In October of 2010, at the height of her popularity, the platinum-selling pop music superstar Kesha sent out a message on the app Twitter telling her followers that she “had a new boyfriend.”
This tongue-in-cheek tweet included a link to a Facebook page featuring a tiny and ultra-cute dog named “Boo,” a shaved Pomeranian.
The page was created by the pup’s owner, a San Francisco-based Facebook employee who had created the page to show off the dog’s undisputable adorability.
This simple tweet by Kesha rapidly ignited Boo to super-stardom, resulting in millions of views and “likes” on social media, two best-selling picture books and a calendar featuring various photos of the dog.
The cuteness and appeal of Boo (who passed away in January of 2019 of heart problems) was and is undeniable, and it very predictably led to a surge in breeding and ownership of Pomeranians across the country.
And in their attempts to recreate the doll-like appearance of Boo, many of these owners began shaving or clipping their dog’s fur.
It is this pattern that many canine experts have described as “alarming,” as the practice comes with some inherent and, of course, avoidable risks.
In this article we will dig a little deeper into the subject of Pomeranians, generally, and the practice of shaving or clipping Pomeranians, specifically.
We will also outline and address some of the dangers associated with the practice of shaving—risks that pet groups and veterinarians regularly worry about.
About Pomeranians (and Shaved Pomeranians)
Known for its regal look and tiny stature, the Pomeranian is a breed of dog that belongs to the Toy Group, a group bred largely for companionship.
Despite what their size may indicate, Pomeranians are known to be descendants of sled dogs, and they originated in the Baltic regions of Iceland and Lapland, from where they were brought into the European region once known as Pomerania.
These cold-climate beginnings explain their (usually) thick, lush coats.
The Pomeranian is one of the best-loved and most widely owned breeds in the country, ranking in the Top 20 in terms of popularity.
They typically grow between 6 and 8 inches in length, and weigh anywhere from 2.5 to 8 pounds.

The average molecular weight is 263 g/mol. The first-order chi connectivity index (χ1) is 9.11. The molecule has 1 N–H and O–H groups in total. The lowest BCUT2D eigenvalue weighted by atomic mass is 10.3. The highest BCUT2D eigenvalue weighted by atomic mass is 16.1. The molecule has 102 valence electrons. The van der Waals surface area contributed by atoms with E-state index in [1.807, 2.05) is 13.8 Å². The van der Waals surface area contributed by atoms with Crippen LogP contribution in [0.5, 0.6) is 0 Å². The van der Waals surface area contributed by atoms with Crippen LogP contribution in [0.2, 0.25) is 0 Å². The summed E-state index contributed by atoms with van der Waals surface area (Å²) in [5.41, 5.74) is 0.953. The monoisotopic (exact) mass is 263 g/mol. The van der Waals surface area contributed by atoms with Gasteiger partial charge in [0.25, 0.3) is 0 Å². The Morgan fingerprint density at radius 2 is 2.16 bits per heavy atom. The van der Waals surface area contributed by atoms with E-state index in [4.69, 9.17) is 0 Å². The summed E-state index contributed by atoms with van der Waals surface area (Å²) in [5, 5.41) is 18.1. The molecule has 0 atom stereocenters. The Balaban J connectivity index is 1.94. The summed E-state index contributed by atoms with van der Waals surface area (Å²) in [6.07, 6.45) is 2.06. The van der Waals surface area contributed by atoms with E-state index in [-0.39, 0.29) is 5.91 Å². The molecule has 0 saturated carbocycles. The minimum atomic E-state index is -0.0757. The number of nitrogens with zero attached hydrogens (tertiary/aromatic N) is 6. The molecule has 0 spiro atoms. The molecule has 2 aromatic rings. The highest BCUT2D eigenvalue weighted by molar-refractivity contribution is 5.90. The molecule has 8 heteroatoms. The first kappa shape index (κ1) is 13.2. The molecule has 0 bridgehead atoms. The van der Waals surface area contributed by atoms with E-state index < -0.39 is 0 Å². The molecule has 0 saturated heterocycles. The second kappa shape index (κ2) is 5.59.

Due to their small size and hearty genes, they have a relatively long lifespan of between 12 and 17 years.
Their vibrant and daring personality, cute pushed-in face, and inquisitiveness makes them very easy to love, but some owners may have difficulty when it comes to training the dog, thanks mostly to its reputation as an “independent thinker.”
Their magnificent and flowing coat is usually a color that most would describe as reddish-tan or gold, but some purebred Pomeranians are also solid black in coloring.
More specific to the main subject of this article (as you will see), the Pomeranian is a “two-coat” breed of dog.
The coat closest to its skin, otherwise known as the undercoat, is comprised of short and very dense fur that is typically very smooth to the touch.
Its outer coat, on the other hand, is much longer, profuse and tends to have more of a harsh-textured feel.
The two types of coats on the Pomeranian make it very unique in that way—and it is these coats, when shaved or clipped too short, that concern dog experts.
Shaved Pomeranians: The Risks
There can be no doubt that the appearance of a shaved Pomeranian is beyond cute.
The question is, “does your dog pay a price for that cuteness?”
Well, in some cases, he absolutely might.
When Pomeranians are shaved, especially when their undercoat is shaved or damaged, there are many inherent risks.
Here we have listed just a few of those risks and what they mean for your dog.
Pomeranians Have Fur, Not Hair
To aptly explain the inherent risk that come from shaving a Pomeranian, you first need to understand two very important facts.
First off, some dogs have hair and some have fur.
Secondly, Pomeranians belong to the latter class of dogs—the ones with fur.
Moreover, while not all fur-laden dogs have two discernable coats, Pomeranians do.
The outer coat of fur tends to be very long and flowing, and it tends to eventually molt or shed once it has reached the end of its growth cycle, where it will immediately be replaced by new growth.
On the other hand, the undercoat of the Pomeranian, which experts describe as the “protective layer of fur,” grows much more slowly, if at all, and will tend to stop growing at a certain length.
The undercoat also helps to promote growth of the longer and more textured outer coat.
To better understand the difference between hair and fur, consider human beings.